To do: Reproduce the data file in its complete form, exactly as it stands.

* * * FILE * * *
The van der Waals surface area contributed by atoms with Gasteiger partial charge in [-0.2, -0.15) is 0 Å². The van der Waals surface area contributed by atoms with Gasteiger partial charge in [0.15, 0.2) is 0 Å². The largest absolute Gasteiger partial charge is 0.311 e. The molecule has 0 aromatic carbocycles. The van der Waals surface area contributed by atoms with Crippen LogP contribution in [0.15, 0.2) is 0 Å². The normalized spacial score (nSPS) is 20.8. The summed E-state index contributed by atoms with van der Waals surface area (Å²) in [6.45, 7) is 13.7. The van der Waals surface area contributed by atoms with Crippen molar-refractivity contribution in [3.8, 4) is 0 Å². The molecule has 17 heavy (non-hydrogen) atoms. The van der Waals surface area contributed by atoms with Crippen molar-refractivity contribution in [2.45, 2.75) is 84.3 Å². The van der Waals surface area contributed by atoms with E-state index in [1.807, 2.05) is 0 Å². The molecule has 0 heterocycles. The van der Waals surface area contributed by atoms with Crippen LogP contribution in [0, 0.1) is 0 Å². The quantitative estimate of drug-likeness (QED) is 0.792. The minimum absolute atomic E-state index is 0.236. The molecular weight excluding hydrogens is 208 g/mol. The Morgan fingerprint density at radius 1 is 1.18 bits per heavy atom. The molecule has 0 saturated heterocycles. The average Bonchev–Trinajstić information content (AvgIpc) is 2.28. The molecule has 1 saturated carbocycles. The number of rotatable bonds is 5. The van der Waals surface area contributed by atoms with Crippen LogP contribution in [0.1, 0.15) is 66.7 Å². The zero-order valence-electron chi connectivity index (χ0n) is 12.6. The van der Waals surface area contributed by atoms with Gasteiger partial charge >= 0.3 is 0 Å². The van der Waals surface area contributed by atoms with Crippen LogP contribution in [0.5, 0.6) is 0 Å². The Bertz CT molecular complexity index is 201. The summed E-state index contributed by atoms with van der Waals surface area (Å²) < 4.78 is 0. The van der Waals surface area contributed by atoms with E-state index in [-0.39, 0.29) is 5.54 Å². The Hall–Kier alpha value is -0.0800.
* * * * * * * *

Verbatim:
The van der Waals surface area contributed by atoms with Gasteiger partial charge in [-0.2, -0.15) is 0 Å². The van der Waals surface area contributed by atoms with Gasteiger partial charge in [0.15, 0.2) is 0 Å². The largest absolute Gasteiger partial charge is 0.311 e. The molecule has 0 aromatic carbocycles. The van der Waals surface area contributed by atoms with Crippen LogP contribution in [0.15, 0.2) is 0 Å². The normalized spacial score (nSPS) is 20.8. The summed E-state index contributed by atoms with van der Waals surface area (Å²) in [6.45, 7) is 13.7. The van der Waals surface area contributed by atoms with Crippen molar-refractivity contribution in [3.8, 4) is 0 Å². The molecule has 17 heavy (non-hydrogen) atoms. The van der Waals surface area contributed by atoms with Crippen molar-refractivity contribution in [2.45, 2.75) is 84.3 Å². The van der Waals surface area contributed by atoms with E-state index in [1.807, 2.05) is 0 Å². The molecule has 0 heterocycles. The van der Waals surface area contributed by atoms with Crippen LogP contribution in [0, 0.1) is 0 Å². The quantitative estimate of drug-likeness (QED) is 0.792. The minimum absolute atomic E-state index is 0.236. The molecular weight excluding hydrogens is 208 g/mol. The Morgan fingerprint density at radius 1 is 1.18 bits per heavy atom. The molecule has 0 saturated heterocycles. The average Bonchev–Trinajstić information content (AvgIpc) is 2.28. The molecule has 1 saturated carbocycles. The number of rotatable bonds is 5. The van der Waals surface area contributed by atoms with Crippen LogP contribution in [0.1, 0.15) is 66.7 Å². The zero-order valence-electron chi connectivity index (χ0n) is 12.6. The van der Waals surface area contributed by atoms with Gasteiger partial charge >= 0.3 is 0 Å². The van der Waals surface area contributed by atoms with Crippen LogP contribution in [0.5, 0.6) is 0 Å². The Bertz CT molecular complexity index is 201. The summed E-state index contributed by atoms with van der Waals surface area (Å²) < 4.78 is 0. The van der Waals surface area contributed by atoms with E-state index in [-0.39, 0.29) is 5.54 Å². The Hall–Kier alpha value is -0.0800.